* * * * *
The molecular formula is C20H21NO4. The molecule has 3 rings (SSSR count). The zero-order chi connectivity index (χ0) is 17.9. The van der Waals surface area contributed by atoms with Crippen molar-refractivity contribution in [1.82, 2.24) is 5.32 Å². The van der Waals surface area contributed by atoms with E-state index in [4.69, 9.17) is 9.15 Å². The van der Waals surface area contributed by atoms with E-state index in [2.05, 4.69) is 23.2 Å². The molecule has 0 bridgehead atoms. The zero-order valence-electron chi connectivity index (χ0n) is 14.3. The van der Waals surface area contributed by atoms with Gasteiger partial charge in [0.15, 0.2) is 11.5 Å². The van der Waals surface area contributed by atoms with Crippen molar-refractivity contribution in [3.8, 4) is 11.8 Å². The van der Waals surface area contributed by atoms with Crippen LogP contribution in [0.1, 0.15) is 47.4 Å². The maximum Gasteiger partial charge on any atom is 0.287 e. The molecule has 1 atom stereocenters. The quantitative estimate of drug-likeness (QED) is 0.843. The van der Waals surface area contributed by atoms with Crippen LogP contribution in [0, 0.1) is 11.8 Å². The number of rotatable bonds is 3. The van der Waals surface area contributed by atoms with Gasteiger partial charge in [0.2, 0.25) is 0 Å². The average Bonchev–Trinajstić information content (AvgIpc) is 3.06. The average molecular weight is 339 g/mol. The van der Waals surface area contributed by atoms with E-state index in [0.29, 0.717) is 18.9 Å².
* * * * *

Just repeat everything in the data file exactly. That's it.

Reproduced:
The molecular formula is C20H21NO4. The molecule has 3 rings (SSSR count). The zero-order chi connectivity index (χ0) is 17.9. The van der Waals surface area contributed by atoms with Crippen molar-refractivity contribution in [1.82, 2.24) is 5.32 Å². The van der Waals surface area contributed by atoms with E-state index in [4.69, 9.17) is 9.15 Å². The van der Waals surface area contributed by atoms with E-state index in [2.05, 4.69) is 23.2 Å². The molecule has 0 bridgehead atoms. The zero-order valence-electron chi connectivity index (χ0n) is 14.3. The van der Waals surface area contributed by atoms with Gasteiger partial charge in [0.15, 0.2) is 11.5 Å². The van der Waals surface area contributed by atoms with Crippen molar-refractivity contribution in [3.8, 4) is 11.8 Å². The van der Waals surface area contributed by atoms with Crippen LogP contribution in [0.1, 0.15) is 47.4 Å². The maximum Gasteiger partial charge on any atom is 0.287 e. The molecule has 1 atom stereocenters. The quantitative estimate of drug-likeness (QED) is 0.843. The van der Waals surface area contributed by atoms with Crippen LogP contribution in [0, 0.1) is 11.8 Å². The number of rotatable bonds is 3. The van der Waals surface area contributed by atoms with Gasteiger partial charge in [0.2, 0.25) is 0 Å². The average Bonchev–Trinajstić information content (AvgIpc) is 3.06. The average molecular weight is 339 g/mol. The van der Waals surface area contributed by atoms with E-state index in [0.29, 0.717) is 18.9 Å².